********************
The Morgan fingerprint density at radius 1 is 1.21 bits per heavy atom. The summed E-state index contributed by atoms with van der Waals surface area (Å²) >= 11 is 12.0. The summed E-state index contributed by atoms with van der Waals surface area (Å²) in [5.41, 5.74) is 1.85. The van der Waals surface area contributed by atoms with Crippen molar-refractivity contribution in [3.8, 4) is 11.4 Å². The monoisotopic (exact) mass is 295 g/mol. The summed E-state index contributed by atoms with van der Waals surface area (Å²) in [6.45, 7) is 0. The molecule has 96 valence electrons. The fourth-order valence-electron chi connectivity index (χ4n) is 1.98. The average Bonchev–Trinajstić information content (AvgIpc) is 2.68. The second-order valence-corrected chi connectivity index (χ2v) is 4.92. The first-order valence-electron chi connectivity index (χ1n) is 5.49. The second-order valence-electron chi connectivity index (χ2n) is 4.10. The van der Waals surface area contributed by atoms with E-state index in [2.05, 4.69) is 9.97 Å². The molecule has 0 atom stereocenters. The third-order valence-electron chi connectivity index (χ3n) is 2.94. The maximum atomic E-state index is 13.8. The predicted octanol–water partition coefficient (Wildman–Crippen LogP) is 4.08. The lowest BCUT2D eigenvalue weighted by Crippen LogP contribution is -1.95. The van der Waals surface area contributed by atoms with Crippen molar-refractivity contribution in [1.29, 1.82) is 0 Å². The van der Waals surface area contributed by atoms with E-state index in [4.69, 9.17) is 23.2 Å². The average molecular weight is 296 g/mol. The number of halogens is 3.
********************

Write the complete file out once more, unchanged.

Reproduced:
The Morgan fingerprint density at radius 1 is 1.21 bits per heavy atom. The summed E-state index contributed by atoms with van der Waals surface area (Å²) >= 11 is 12.0. The summed E-state index contributed by atoms with van der Waals surface area (Å²) in [5.41, 5.74) is 1.85. The van der Waals surface area contributed by atoms with Crippen molar-refractivity contribution in [3.8, 4) is 11.4 Å². The monoisotopic (exact) mass is 295 g/mol. The summed E-state index contributed by atoms with van der Waals surface area (Å²) in [6.45, 7) is 0. The molecule has 96 valence electrons. The fourth-order valence-electron chi connectivity index (χ4n) is 1.98. The average Bonchev–Trinajstić information content (AvgIpc) is 2.68. The second-order valence-corrected chi connectivity index (χ2v) is 4.92. The first-order valence-electron chi connectivity index (χ1n) is 5.49. The second-order valence-electron chi connectivity index (χ2n) is 4.10. The van der Waals surface area contributed by atoms with E-state index in [2.05, 4.69) is 9.97 Å². The molecule has 0 atom stereocenters. The third-order valence-electron chi connectivity index (χ3n) is 2.94. The maximum atomic E-state index is 13.8. The predicted octanol–water partition coefficient (Wildman–Crippen LogP) is 4.08. The lowest BCUT2D eigenvalue weighted by Crippen LogP contribution is -1.95. The van der Waals surface area contributed by atoms with Crippen molar-refractivity contribution in [1.29, 1.82) is 0 Å². The van der Waals surface area contributed by atoms with E-state index in [4.69, 9.17) is 23.2 Å². The average molecular weight is 296 g/mol. The number of halogens is 3.